Distraction Free Reading

Choreographies of Magic and Mess: AusSTS in Melbourne and Darwin

As the presenter encouraged the academics in the room to consider what it means for nanotechnology to sell itself as ‘magic’, boots appeared outside the window behind him. The presenter was Dr. Declan Kuch from the University of NSW and the occasion was the AusSTS Graduate Workshop, which was held on the 12th floor of Deakin Downtown in Melbourne. The provocation Dr. Kuch presented: ‘who performs the magic and for whom?’, was illuminated by the real time, situated magical performance unfolding behind him, as four high-rise window washers descended, each swiping and cleaning in hypnotic choreography. They wore orange helmets and gloves to keep warm, blue buckets clipped to their belts and bandanas protecting their faces from the water, or perhaps from us, as we smiled and pointed and ogled at their daring feats. It was an STS moment: the physicality of the window washers; the labour/danger dynamic; talk of magic and nanotechnology—science and humanities colliding in a discomforting dance.

The event was the first official AusSTS Symposium of an emerging and growing group of STS (Science and Technology Studies) scholars, who were inspired to reconvene after the 4S conference held in Sydney last year. The focus of the symposium was interdisciplinarity. People drawn to STS from many and varied disciplines gathered in Melbourne, developing forms of practice with similarly diverse genealogies. We are brought together by similar questions and queries, but also as PhD students and Early Career Researchers we are finding out ways to go on, and means to think, through our collective efforts together.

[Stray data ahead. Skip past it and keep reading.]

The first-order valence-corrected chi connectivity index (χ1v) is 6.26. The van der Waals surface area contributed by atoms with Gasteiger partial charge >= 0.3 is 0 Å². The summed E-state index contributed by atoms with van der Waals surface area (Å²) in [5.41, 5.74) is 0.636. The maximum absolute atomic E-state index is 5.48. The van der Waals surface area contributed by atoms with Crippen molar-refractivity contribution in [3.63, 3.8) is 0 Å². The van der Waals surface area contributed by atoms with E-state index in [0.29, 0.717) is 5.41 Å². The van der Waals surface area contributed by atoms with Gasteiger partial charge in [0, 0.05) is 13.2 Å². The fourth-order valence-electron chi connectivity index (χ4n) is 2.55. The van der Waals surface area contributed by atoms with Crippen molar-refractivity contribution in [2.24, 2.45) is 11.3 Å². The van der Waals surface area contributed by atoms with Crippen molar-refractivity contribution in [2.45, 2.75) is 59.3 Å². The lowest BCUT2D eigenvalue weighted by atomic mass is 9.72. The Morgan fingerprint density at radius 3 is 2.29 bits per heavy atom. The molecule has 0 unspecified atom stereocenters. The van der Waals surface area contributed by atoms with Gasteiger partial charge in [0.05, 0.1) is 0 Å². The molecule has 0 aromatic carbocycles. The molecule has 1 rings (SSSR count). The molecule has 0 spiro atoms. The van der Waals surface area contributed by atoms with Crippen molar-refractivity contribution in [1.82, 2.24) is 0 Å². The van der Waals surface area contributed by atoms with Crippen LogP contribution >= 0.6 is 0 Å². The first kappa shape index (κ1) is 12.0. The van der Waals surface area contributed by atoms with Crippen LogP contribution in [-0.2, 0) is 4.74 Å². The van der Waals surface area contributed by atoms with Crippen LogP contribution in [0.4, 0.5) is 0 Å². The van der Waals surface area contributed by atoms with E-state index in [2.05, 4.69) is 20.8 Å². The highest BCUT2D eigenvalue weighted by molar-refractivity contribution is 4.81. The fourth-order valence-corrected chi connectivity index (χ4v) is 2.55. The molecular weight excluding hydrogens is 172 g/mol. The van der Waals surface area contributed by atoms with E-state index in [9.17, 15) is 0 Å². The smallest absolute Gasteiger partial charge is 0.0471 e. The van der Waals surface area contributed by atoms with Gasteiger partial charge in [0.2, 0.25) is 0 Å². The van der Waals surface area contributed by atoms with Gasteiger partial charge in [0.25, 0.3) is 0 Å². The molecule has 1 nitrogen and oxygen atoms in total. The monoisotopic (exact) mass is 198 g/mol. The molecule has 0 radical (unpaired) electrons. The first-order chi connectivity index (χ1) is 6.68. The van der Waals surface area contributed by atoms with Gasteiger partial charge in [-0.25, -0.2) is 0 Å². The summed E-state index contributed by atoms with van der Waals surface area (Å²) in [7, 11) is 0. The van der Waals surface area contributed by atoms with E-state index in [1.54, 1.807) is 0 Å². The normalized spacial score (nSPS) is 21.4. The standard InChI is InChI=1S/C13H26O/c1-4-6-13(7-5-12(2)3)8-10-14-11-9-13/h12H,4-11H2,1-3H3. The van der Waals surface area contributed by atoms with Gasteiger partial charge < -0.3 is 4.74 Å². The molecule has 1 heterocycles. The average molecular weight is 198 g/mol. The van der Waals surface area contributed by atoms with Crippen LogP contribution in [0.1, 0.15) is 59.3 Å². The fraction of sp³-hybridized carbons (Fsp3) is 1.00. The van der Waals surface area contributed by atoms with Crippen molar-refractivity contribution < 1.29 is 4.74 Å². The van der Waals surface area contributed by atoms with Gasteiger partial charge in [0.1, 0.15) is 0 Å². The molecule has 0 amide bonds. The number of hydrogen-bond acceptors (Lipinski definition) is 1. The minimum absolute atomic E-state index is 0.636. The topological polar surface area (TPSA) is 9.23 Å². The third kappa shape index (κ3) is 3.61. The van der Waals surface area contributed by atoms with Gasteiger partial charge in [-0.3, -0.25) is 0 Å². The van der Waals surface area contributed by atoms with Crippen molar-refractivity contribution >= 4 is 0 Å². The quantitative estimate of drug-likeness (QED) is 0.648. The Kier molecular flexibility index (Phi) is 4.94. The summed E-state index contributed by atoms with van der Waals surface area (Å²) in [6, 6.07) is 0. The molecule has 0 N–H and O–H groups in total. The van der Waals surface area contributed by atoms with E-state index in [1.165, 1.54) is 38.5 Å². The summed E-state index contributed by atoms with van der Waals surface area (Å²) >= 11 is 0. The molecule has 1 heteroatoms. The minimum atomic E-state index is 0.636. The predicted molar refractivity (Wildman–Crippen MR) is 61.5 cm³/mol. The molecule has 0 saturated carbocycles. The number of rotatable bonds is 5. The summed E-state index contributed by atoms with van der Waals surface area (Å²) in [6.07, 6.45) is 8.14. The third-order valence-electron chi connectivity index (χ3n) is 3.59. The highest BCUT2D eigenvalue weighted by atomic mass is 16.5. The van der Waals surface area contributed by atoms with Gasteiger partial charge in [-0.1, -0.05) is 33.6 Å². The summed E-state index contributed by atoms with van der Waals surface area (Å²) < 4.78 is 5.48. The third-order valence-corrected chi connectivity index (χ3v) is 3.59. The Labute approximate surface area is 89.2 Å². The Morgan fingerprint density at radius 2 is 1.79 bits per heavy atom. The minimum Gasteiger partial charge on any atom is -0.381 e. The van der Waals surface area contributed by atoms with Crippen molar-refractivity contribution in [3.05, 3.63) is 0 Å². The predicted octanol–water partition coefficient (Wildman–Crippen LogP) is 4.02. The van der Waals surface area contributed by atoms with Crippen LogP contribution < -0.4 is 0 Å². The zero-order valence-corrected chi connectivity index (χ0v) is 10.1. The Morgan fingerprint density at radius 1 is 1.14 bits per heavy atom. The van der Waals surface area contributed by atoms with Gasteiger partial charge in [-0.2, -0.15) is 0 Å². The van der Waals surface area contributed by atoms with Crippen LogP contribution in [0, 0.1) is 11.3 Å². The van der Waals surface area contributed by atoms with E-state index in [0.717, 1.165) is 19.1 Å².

Reflection on place: Melbourne

During the conference, the window washers reminded us of our situatedness in the inner heart of a growing city. Along with the bustling building site opposite Deakin Downtown, which similarly entranced us with CFMEU (the Construction Forestry Mining and Energy Union) flags flying from cranes and builders in high vis perched precariously on rickety scaffolding, they showed some of the work of a busy city like Melbourne. We were all—the window-washers, the academics, the office workers in suits, the baristas in the cafes on the ground floor of the building—involved in the performance of the city. The window-washers briefly perforated the conference, showing one small element of the hidden work of maintaining a city and our academic meeting place, and the inherent inequalities of this labour.

They now give us the opportunity to explore what was made possible by meeting in the particular place of downtown Melbourne. The workshop participants came from diverse places of study and fieldwork. Our TopEndSTS* crew travelled from northern Australia and relished the experience of finding intellectual kin. Meeting in Melbourne made it possible for us to think with and through places and practices of STS work that exceed our everyday experiences and may enrich and expand what we do together. Where we normally work, the physicality of the tropics drains our bodies and brains, and we relished being able to use the space and cool climate of Melbourne to breathe and think. There was something new available to us in Melbourne, with a multitude of disciplinary bents—gender, queer and trans studies, history and philosophy of science, anthropology, cultural studies, and environmental humanities—that we do not often get access to think with or through. As one TopEndSTS’er said when reminiscing about being in Melbourne: “I really liked the dumplings … and talking about things that made sense.” The access to contemporary theoretical engagements helps us to make sense of our research, easing anxieties about disciplinary differences and helping those gathered to collectively and generously claim a space for STS scholarship in Australia with more confidence.

It was refreshing to hear keynotes unapologetically posing us with personal and scholarly challenges. Speaking on ‘Animal Anarchy, and the Secret Life of Pets’, Jack Halberstam pushed us to consider: ‘what if we are the masters that need to be overthrown?’ Cordelia Fine drew on her own experience grappling with gender and neuroscience to point to various confusions: of political equality and psychological similarity (in gender), of facts and values (in science), and accusations of left-wing bias putting politics before evidence.